Due to the controversy surrounding the enshrinement of 14 Class-A war criminals, Tokyo’s Yasukuni Shrine is rarely out of the news. And as such, the commonly named ‘war shrine’ is a constant source of tension between Japan and its neighbours, particularly when the Prime Minister opts to visit in an official capacity — fully aware of the anger it will cause.
Similarly, Yasukuni is also a focal point for Japan’s various nationalist organisations, especially so on politically sensitive, or culturally significant dates. Like yesterday, which was National Foundation Day.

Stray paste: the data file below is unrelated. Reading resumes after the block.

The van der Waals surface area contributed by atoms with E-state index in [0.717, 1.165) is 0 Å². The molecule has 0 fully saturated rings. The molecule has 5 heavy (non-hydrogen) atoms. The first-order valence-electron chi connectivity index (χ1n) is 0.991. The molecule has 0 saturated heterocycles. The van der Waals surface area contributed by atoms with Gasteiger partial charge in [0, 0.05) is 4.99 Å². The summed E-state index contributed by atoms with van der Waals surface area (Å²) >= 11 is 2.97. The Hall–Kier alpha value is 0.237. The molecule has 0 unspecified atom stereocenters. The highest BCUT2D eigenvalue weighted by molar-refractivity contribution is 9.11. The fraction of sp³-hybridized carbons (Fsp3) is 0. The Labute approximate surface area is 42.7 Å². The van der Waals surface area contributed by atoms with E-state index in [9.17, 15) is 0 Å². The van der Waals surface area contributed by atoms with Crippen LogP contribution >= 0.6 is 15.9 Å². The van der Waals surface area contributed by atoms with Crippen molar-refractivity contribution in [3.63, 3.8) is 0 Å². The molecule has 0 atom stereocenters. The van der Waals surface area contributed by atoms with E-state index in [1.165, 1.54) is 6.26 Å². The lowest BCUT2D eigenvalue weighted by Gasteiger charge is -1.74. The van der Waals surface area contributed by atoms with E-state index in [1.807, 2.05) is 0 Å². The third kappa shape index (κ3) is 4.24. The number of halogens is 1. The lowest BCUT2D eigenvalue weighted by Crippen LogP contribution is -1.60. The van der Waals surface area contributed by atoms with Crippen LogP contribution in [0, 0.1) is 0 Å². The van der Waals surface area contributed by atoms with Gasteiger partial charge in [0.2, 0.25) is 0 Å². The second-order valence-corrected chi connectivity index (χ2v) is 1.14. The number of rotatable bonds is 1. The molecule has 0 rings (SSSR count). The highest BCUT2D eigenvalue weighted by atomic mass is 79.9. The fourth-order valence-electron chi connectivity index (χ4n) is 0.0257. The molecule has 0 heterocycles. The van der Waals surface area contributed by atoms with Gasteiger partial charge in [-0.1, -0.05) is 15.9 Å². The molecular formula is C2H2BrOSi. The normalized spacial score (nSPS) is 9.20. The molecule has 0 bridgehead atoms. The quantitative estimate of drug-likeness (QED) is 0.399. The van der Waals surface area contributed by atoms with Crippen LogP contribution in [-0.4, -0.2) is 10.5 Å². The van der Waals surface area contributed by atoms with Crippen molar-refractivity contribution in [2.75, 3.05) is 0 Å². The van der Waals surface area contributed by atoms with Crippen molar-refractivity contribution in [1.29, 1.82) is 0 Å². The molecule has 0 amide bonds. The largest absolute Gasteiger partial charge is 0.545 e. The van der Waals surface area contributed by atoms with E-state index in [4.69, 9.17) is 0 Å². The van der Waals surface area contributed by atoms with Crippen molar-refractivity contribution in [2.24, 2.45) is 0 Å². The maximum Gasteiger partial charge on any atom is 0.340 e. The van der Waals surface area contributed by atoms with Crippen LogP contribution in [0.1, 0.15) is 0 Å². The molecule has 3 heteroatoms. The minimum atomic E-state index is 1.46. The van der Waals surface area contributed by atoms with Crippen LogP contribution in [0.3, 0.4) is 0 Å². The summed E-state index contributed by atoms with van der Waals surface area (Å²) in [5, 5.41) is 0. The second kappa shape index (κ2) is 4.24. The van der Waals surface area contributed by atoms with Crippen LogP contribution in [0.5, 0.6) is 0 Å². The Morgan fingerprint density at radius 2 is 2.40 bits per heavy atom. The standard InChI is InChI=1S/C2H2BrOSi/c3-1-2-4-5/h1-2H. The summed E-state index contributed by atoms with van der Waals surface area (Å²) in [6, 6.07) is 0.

A day that in many ways perfectly sums up the problems and contradictions of Yasukuni. In the morning, there was the regular flow of locals, tourists and veterans — all there to pay their respects or simply to take photographs and look around. Then shortly after lunch, a large number of uniform wearing nationalists were noisily bussed in. A group that once organised, marched in line up to the main shrine area.
Where they stood to attention.
Quietly observed the planned and carefully orchestrated ceremony.
Then did an about-face.
Moved flag bearers back up to the front.
And then made a fairly speedy march back to the entrance.
Their exit once again leaving Yasukuni Shrine to the families and much less antagonistic visitors that it’s generally more accustomed to.